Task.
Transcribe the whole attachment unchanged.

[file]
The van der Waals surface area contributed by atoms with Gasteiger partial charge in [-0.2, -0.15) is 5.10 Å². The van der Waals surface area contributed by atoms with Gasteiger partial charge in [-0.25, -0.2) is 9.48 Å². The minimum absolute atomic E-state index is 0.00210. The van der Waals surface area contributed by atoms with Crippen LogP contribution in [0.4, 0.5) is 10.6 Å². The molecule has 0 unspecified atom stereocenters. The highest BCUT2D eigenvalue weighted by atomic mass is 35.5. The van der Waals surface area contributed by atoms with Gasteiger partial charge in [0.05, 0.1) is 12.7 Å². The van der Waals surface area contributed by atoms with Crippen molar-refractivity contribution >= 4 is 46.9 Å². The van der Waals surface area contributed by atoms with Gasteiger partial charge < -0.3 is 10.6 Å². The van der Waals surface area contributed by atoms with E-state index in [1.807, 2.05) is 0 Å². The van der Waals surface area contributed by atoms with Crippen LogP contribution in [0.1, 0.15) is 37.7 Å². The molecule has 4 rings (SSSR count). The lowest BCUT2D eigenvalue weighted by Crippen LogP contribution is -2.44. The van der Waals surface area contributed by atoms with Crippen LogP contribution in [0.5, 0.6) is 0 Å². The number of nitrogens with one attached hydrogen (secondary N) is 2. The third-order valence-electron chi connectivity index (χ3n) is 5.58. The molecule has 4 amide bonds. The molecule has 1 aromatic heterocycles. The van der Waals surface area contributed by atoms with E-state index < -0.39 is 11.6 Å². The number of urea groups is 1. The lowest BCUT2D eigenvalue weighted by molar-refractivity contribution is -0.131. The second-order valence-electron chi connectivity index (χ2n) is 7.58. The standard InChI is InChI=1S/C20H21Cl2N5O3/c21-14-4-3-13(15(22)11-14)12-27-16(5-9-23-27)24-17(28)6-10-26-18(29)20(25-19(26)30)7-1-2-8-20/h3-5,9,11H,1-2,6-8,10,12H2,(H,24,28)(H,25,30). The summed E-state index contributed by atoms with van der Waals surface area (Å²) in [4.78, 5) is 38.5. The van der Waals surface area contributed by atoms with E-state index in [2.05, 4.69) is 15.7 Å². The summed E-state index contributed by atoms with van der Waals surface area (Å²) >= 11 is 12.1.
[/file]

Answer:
The van der Waals surface area contributed by atoms with Gasteiger partial charge in [-0.2, -0.15) is 5.10 Å². The van der Waals surface area contributed by atoms with Gasteiger partial charge in [-0.25, -0.2) is 9.48 Å². The minimum absolute atomic E-state index is 0.00210. The van der Waals surface area contributed by atoms with Crippen LogP contribution in [0.4, 0.5) is 10.6 Å². The molecule has 0 unspecified atom stereocenters. The highest BCUT2D eigenvalue weighted by atomic mass is 35.5. The van der Waals surface area contributed by atoms with Gasteiger partial charge in [0.05, 0.1) is 12.7 Å². The van der Waals surface area contributed by atoms with Crippen molar-refractivity contribution >= 4 is 46.9 Å². The van der Waals surface area contributed by atoms with Gasteiger partial charge < -0.3 is 10.6 Å². The van der Waals surface area contributed by atoms with E-state index in [1.807, 2.05) is 0 Å². The van der Waals surface area contributed by atoms with Crippen LogP contribution in [0.1, 0.15) is 37.7 Å². The molecule has 4 rings (SSSR count). The lowest BCUT2D eigenvalue weighted by Crippen LogP contribution is -2.44. The van der Waals surface area contributed by atoms with Crippen LogP contribution in [0.5, 0.6) is 0 Å². The number of nitrogens with one attached hydrogen (secondary N) is 2. The third-order valence-electron chi connectivity index (χ3n) is 5.58. The molecule has 4 amide bonds. The molecule has 1 aromatic heterocycles. The van der Waals surface area contributed by atoms with E-state index < -0.39 is 11.6 Å². The number of urea groups is 1. The lowest BCUT2D eigenvalue weighted by molar-refractivity contribution is -0.131. The second-order valence-electron chi connectivity index (χ2n) is 7.58. The standard InChI is InChI=1S/C20H21Cl2N5O3/c21-14-4-3-13(15(22)11-14)12-27-16(5-9-23-27)24-17(28)6-10-26-18(29)20(25-19(26)30)7-1-2-8-20/h3-5,9,11H,1-2,6-8,10,12H2,(H,24,28)(H,25,30). The summed E-state index contributed by atoms with van der Waals surface area (Å²) in [4.78, 5) is 38.5. The van der Waals surface area contributed by atoms with E-state index in [2.05, 4.69) is 15.7 Å². The summed E-state index contributed by atoms with van der Waals surface area (Å²) >= 11 is 12.1.